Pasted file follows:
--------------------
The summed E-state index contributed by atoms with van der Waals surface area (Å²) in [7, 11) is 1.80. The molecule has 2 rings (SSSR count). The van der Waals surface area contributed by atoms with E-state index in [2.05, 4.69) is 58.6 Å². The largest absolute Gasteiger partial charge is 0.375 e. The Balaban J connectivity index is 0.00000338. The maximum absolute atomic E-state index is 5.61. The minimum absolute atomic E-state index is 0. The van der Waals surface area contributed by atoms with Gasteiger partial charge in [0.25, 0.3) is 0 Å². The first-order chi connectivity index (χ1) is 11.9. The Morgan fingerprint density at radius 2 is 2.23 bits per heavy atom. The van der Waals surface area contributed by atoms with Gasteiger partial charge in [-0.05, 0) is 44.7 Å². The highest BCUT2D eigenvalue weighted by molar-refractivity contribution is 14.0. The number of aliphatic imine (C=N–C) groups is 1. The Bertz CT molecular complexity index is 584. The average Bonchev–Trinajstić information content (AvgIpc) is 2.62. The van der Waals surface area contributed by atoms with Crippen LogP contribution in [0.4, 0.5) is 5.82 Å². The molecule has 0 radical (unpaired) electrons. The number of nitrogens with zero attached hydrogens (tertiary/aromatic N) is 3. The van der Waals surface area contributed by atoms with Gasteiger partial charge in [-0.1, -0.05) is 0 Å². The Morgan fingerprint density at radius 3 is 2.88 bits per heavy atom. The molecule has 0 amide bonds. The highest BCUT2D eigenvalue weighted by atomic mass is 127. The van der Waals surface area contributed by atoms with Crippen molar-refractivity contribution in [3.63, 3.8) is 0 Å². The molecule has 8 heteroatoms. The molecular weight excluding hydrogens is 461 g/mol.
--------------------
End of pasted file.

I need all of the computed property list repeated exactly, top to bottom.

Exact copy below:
The summed E-state index contributed by atoms with van der Waals surface area (Å²) in [7, 11) is 1.80. The molecule has 2 rings (SSSR count). The van der Waals surface area contributed by atoms with E-state index in [2.05, 4.69) is 58.6 Å². The largest absolute Gasteiger partial charge is 0.375 e. The Balaban J connectivity index is 0.00000338. The maximum absolute atomic E-state index is 5.61. The minimum absolute atomic E-state index is 0. The van der Waals surface area contributed by atoms with Gasteiger partial charge in [0.25, 0.3) is 0 Å². The first-order chi connectivity index (χ1) is 11.9. The Morgan fingerprint density at radius 2 is 2.23 bits per heavy atom. The van der Waals surface area contributed by atoms with Gasteiger partial charge in [-0.05, 0) is 44.7 Å². The highest BCUT2D eigenvalue weighted by molar-refractivity contribution is 14.0. The number of aliphatic imine (C=N–C) groups is 1. The Bertz CT molecular complexity index is 584. The average Bonchev–Trinajstić information content (AvgIpc) is 2.62. The van der Waals surface area contributed by atoms with Crippen LogP contribution in [0.4, 0.5) is 5.82 Å². The molecule has 0 radical (unpaired) electrons. The number of nitrogens with zero attached hydrogens (tertiary/aromatic N) is 3. The van der Waals surface area contributed by atoms with Gasteiger partial charge in [-0.1, -0.05) is 0 Å². The Morgan fingerprint density at radius 3 is 2.88 bits per heavy atom. The molecule has 0 amide bonds. The highest BCUT2D eigenvalue weighted by atomic mass is 127. The van der Waals surface area contributed by atoms with Crippen molar-refractivity contribution in [3.63, 3.8) is 0 Å². The molecule has 8 heteroatoms. The molecular weight excluding hydrogens is 461 g/mol.